The arterial supply to the odontoid is derived from the vertebral and carotid arteries. The anterior and posterior ascending arteries arise from the vertebral artery at the level of C3 and ascend anterior and posterior to the odontoid, meeting superiorly to form an apical arcade. These arteries supply small penetrating branches to the body of the axis and the odontoid process. The internal carotid artery gives off cleft perforators that supply the superior portion of the odontoid. This arrangement of arteries and vessels is necessary for embryologic development and anatomic function of the odontoid. The synchondrosis prevents direct vascularization of the odontoid from C2, and vascularization from the blood supply of C1 is not possible because the synovial joint cavity surrounds the odontoid. The formation of an os odontoideum after cervical trauma may be related to this peculiar blood supply (Fig. 23-11).
Lower Cervical Spine
The third through seventh cervical vertebrae share a similar ossification pattern: a single ossification center for the vertebral body and an ossification center for each neural arch (Fig. 23-12). The neural arch fuses posteriorly between the second and third years, and the neurocentral synchondroses between the neural arches and the vertebral body fuse by 3 to 6 years of age. These vertebrae normally are wedge-shaped until 7 to 8 years of age.16,170,239 The vertebral bodies, neural arches, and pedicles enlarge by periosteal appositional growth, similar to that seen in long bones. By 8 to 10 years of age, a child’s spine usually reaches near adult size and characteristics. There are five secondary ossification centers that can remain open until 25 years of age.169 These include one each for the spinous processes, transverse processes, and the ring apophyses about the vertebral endplates. These should not be confused with fractures.
The superior and inferior endplates are firmly bound to the adjacent disk. The junction between the vertebral body and the endplate is similar to a physis of a long bone. The vertebral body is analogous to the metaphysis and the endplate to the physis, where longitudinal growth occurs. The junction between the vertebral body and the endplate has been shown to be weaker than the adjacent vertebral body or disk, which can result in a fracture at the endplate in the area of columnar and calcified cartilage of the growth zone, similar to a Salter–Harris type I fracture of a long bone.16 The inferior end plate may be more susceptible to this injury than the superior endplate because of the mechanical protection afforded by the developing uncinate processes.31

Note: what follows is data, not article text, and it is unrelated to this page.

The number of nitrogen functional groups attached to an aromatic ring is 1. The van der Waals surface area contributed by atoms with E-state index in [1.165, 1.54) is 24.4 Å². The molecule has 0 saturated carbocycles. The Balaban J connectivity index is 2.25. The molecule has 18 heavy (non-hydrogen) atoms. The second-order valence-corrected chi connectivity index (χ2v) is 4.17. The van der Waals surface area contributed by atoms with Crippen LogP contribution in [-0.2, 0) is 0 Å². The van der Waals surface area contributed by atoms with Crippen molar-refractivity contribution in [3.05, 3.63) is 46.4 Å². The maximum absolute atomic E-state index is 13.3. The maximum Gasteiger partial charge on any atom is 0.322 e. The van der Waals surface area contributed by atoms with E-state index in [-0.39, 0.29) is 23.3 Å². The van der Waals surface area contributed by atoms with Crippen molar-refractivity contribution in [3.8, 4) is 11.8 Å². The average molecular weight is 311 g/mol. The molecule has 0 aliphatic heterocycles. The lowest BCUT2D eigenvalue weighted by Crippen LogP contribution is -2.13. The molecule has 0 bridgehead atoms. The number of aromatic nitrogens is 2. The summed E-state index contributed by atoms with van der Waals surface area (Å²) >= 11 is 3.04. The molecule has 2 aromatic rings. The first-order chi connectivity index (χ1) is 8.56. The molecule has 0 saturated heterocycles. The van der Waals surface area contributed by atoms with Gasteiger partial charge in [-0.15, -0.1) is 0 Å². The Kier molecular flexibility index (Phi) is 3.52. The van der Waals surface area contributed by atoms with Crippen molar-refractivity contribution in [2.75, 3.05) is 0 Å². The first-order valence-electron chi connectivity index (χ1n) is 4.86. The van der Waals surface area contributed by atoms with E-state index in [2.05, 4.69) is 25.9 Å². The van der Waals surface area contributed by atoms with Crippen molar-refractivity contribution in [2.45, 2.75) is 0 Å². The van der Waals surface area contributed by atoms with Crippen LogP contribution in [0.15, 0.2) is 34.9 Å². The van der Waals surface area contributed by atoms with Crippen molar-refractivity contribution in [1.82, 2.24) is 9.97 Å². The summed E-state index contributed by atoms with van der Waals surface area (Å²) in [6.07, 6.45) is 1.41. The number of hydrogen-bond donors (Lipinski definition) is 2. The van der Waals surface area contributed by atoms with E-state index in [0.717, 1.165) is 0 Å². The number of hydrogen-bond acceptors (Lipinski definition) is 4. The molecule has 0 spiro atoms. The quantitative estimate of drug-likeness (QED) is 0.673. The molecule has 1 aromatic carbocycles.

The facet joints of the cervical spine change in orientation with age. The angle of the C1 to C2 facet is 55 degrees in newborns and increases to 70 degrees at maturity. In the lower cervical spine, the angle of the facet joints is 30 degrees at birth and 60 to 70 degrees at maturity. This may explain why the pediatric cervical spine may be more susceptible to injury from the increased motion or translation allowed by the facet joint orientation.
Increased ligamentous laxity in young children allows a greater degree of spinal mobility than in adults. Flexion and extension of the spine at C2 to C3 are 50% greater in children between the ages of 3 and 8 years than in adults. The level of the greatest mobility in the cervical spine descends with increasing age. Between 3 and 8 years of age, the most mobile segment is C3 to C4; from 9 to 11 years, C4 to C5 is the most mobile segment, and from 12 to 15 years, C5 to C6 is the most mobile segment.4,231 This explains the tendency for craniocervical injuries in young children.
Several anomalies of the cervical spine may influence treatment recommendations. The atlas can fail to segment from the skull, a condition called occipitalization of the atlas, and can lead to narrowing of the foramen magnum, neurologic symptoms, and increased stresses to the atlantoaxial articulation, which often causes instability. Failure of fusion of the posterior arch of C1 is not uncommon and should be sought before any procedure that involves C1. Wedge-shaped vertebrae, bifid vertebrae, or a combination of these also can occur. Klippel–Feil syndrome consists of the classic triad of a short neck, low posterior hairline, and severe restriction of motion of the neck from fusion of the cervical vertebrae.134,160 Congenital fusion of the cervical spine may predispose a child to injury from trauma by concentrating stresses in the remaining mobile segments.
Hensinger et al.133 reported congenital anomalies of the odontoid, including aplasia (complete absence), hypoplasia (partial absence in which there is a stubby piece at the base of the odontoid located above the C1 articulation), and os odontoideum. Os odontoideum consists of a separate ossicle of the odontoid with no connection to the body of C2. The cause may be traumatic. These anomalies also may predispose a child to injury or instability.
TREATMENT OPTIONS FOR CERVICAL SPINE INJURIES
Initial Management of Patients with Suspected Cervical Spine Injury